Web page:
US8704832B2 (en) 2008-09-20 2014-04-22 Mixamo, Inc. Interactive design, synthesis and delivery of 3D character motion data through the web
US8749556B2 (en) 2008-10-14 2014-06-10 Mixamo, Inc. Data compression for real-time streaming of deformable 3D models for 3D animation
US8982122B2 (en) 2008-11-24 2015-03-17 Mixamo, Inc. Real time concurrent design of shape, texture, and motion for 3D character animation
US8659596B2 (en) 2008-11-24 2014-02-25 Mixamo, Inc. Real time generation of animation-ready 3D character models
WO2010060113A1 (en) * 2008-11-24 2010-05-27 Mixamo, Inc. Real time generation of animation-ready 3d character models
WO2010129721A2 (en) * 2009-05-05 2010-11-11 Mixamo, Inc. Distributed markerless motion capture
US8928672B2 (en) 2010-04-28 2015-01-06 Mixamo, Inc. Real-time automatic concatenation of 3D animation sequences
US8797328B2 (en) * 2010-07-23 2014-08-05 Mixamo, Inc. Automatic generation of 3D character animation from 3D meshes
US10049482B2 (en) 2011-07-22 2018-08-14 Adobe Systems Incorporated Systems and methods for animation recommendations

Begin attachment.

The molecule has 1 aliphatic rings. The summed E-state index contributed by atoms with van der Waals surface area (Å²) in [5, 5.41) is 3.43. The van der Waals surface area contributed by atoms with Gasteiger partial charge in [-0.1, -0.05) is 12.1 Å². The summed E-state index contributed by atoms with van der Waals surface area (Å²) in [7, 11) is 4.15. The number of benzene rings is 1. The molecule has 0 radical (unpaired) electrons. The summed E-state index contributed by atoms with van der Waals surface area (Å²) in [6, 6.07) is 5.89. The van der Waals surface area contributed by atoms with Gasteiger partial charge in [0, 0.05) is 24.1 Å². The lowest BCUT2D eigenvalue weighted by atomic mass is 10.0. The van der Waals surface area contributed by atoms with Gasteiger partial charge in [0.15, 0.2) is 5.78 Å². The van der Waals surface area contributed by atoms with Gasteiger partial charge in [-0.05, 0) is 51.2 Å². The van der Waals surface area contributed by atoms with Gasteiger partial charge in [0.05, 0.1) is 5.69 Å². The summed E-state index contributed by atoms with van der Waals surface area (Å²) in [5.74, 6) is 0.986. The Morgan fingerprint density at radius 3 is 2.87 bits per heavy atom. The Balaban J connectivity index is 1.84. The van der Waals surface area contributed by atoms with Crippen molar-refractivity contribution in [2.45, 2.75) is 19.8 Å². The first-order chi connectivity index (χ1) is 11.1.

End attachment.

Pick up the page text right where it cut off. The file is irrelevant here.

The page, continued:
US9747495B2 (en) 2012-03-06 2017-08-29 Adobe Systems Incorporated Systems and methods for creating and distributing modifiable animated video messages
US10489956B2 (en) 2015-07-27 2019-11-26 Autodesk, Inc. Robust attribute transfer for character animation
WO2017223530A1 (en) 2016-06-23 2017-12-28 LoomAi, Inc. Systems and methods for generating computer ready animation models of a human head from captured data images
US10198845B1 (en) 2018-05-29 2019-02-05 LoomAi, Inc. Methods and systems for animating facial expressions

Citations (42)

* Cited by examiner, † Cited by third party
Publication number Priority date Publication date Assignee Title
JPH09330424A (en) 1996-06-07 1997-12-22 Matsushita Electric Ind Co Ltd Movement converter for three-dimensional skeleton structure
US5767861A (en) 1994-08-11 1998-06-16 Kabushiki Kaisha Sega Enterprises Processing apparatus and method for displaying a moving figure constrained to provide appearance of fluid motion
US5852450A (en) 1996-07-11 1998-12-22 Lamb & Company, Inc. Method and apparatus for processing captured motion data
JPH11185055A (en) 1997-12-24 1999-07-09 Fujitsu Ltd Motion data preparing device and storage medium storing program therefor
US5966141A (en) 1996-09-03 1999-10-12 Monolith Co., Ltd. Apparatus and method for animation using topology
US6166746A (en) 1994-07-21 2000-12-26 Matsushita Electric Industrial Co., Ltd. Three-dimensional image processing apparatus for jointed objects
US6203425B1 (en) 1996-02-13 2001-03-20 Kabushiki Kaisha Sega Enterprises Image generating device, method thereof, game device and storage medium
US6215496B1 (en) 1998-07-23 2001-04-10 Microsoft Corporation Sprites with depth